Generations of Noah

The Generations of Noah, also called the Table of Nations or Origines Gentium,[1] is a genealogy of the sons of Noah, according to the Hebrew Bible (Genesis 10:9), and their dispersion into many lands after the Flood,[2] focusing on the major known societies. The term nations to describe the descendants is a standard English translation of the Hebrew word "goyim", following the c. 400 CE Latin Vulgate's "nationes", and does not have the same political connotations that the word entails today.[3]

This T and O map, from the first printed version of Isidore's Etymologiae (Augsburg 1472), identifies the three known continents (Asia, Europe and Africa) as respectively populated by descendants of Sem (Shem), Iafeth (Japheth) and Cham (Ham).
The world as known to the Hebrews according to the Mosaic account (1854 map, Historical Textbook and Atlas of Biblical Geography by Lyman Coleman)

The list of 70 names introduces for the first time several well-known ethnonyms and toponyms important to biblical geography,[4] such as Noah's three sons Shem, Ham and Japheth, from which 18th century German scholars at the Göttingen School of History derived the race terminology Semites, Hamites and Japhetites. Certain of Noah's grandsons were also used for names of peoples: from Elam, Ashur, Aram, Cush, and Canaan were derived respectively the Elamites, Assyrians, Arameans, Cushites, and Canaanites. Likewise, from the sons of Canaan: Heth, Jebus, and Amorus were derived Hittites, Jebusites, and Amorites. Further descendants of Noah include Eber – from Shem (from whom come the "Hebrews"); the hunter-king Nimrod – from Cush; and the Philistines – from Misrayim.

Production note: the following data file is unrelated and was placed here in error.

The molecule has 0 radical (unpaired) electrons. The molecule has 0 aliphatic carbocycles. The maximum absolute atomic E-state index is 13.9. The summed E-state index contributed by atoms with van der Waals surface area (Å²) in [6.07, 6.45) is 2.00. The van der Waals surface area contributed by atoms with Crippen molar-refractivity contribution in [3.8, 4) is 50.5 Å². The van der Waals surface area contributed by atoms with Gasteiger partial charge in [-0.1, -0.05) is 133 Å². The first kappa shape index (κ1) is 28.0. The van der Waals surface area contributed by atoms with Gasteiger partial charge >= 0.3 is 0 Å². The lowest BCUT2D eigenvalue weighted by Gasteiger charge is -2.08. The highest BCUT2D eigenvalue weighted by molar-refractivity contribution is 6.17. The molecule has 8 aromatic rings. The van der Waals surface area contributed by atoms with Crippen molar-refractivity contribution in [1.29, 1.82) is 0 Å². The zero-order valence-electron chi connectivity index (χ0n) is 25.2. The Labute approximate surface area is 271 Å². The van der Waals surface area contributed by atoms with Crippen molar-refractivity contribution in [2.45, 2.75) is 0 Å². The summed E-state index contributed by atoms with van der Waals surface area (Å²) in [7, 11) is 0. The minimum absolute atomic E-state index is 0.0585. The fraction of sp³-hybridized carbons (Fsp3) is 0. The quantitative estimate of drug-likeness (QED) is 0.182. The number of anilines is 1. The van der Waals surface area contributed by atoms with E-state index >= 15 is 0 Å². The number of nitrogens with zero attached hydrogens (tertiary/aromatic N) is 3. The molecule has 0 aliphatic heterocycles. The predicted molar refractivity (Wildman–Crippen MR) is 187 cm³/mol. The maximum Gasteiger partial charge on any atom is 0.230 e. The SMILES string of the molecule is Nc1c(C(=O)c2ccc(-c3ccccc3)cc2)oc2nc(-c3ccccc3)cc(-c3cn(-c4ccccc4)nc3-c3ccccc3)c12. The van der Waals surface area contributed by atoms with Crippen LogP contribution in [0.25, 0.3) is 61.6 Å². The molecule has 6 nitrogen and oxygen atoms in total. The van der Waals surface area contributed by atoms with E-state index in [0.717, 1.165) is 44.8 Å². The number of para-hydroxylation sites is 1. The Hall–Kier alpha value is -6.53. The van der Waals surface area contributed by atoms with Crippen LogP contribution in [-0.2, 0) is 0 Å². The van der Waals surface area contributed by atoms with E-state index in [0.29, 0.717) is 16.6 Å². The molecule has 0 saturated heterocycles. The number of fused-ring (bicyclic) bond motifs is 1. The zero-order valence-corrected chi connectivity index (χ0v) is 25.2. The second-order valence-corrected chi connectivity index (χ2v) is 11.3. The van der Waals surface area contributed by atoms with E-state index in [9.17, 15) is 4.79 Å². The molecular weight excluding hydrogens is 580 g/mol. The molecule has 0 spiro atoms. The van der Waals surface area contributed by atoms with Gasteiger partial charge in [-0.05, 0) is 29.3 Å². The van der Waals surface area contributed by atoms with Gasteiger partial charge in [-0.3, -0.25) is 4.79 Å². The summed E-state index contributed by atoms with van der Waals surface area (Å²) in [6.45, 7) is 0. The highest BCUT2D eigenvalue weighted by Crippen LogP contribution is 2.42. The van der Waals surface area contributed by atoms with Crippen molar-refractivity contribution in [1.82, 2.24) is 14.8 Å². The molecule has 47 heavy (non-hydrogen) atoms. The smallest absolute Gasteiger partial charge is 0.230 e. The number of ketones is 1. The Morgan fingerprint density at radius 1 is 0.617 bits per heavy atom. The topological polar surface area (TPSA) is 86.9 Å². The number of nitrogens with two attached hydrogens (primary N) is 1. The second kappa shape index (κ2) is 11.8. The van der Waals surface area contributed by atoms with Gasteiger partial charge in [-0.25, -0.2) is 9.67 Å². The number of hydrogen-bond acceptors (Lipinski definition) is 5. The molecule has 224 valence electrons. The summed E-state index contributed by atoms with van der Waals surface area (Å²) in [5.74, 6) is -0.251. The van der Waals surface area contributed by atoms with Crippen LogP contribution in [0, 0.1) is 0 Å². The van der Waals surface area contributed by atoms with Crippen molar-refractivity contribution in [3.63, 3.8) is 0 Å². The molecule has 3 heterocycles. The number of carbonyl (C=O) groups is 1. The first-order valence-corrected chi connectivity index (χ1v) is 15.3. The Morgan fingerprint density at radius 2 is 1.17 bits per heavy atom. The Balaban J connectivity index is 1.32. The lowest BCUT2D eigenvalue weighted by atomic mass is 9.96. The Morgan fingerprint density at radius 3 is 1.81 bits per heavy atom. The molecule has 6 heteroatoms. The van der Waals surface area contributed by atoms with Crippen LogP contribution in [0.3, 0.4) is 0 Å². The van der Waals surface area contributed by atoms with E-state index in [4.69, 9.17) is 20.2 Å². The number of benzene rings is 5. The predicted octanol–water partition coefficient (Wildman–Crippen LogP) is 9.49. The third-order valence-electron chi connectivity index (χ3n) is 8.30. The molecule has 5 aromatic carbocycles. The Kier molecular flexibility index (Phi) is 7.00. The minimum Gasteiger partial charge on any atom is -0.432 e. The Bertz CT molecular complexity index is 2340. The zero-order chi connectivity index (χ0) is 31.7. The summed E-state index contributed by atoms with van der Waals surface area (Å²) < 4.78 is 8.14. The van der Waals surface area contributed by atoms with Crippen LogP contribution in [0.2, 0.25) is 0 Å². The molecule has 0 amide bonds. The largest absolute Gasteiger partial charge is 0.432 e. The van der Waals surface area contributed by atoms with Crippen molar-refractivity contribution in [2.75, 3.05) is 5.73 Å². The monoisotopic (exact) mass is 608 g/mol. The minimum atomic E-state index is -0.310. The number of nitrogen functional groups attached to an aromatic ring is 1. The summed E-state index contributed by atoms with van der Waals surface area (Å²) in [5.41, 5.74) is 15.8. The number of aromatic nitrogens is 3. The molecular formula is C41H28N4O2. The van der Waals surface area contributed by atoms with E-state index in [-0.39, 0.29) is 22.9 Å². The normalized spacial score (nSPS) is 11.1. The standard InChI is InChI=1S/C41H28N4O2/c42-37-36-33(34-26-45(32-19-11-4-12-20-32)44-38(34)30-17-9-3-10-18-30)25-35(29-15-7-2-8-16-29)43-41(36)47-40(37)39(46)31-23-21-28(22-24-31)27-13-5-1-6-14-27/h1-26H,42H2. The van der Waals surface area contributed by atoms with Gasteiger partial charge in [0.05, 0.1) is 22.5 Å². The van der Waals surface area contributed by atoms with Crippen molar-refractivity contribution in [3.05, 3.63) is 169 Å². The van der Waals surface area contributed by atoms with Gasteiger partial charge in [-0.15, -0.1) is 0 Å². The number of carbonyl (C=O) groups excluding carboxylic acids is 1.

As Christianity spread across the Roman Empire, it carried the idea that all people were descended from Noah. But the tradition of Hellenistic Jewish identifications of the ancestry of various peoples, which concentrates very much on the Eastern Mediterranean and the Ancient Near East (described below), became stretched and its historicity questioned.[citation needed] Not all Near Eastern people were covered, and Northern European peoples important to the Late Roman and Medieval world, such as the Celtic, Slavic, Germanic, and Nordic peoples were not covered, nor were others of the world's peoples, such as sub-Saharan Africans, Native Americans, and peoples of Central Asia, the Indian subcontinent, the Far East, and Australasia. Scholars derived a variety of arrangements to make the table fit, with for example the Scythians, which do feature in the tradition, being claimed as the ancestors of much of northern Europe.[5]

According to Joseph Blenkinsopp, the 70 names in the list express symbolically the unity of humanity, corresponding to the 70 descendants of Israel who go down into Egypt with Jacob at Genesis 46:27 and the 70 elders of Israel who visit God with Moses at the covenant ceremony in Exodus 24:1–9.[6]

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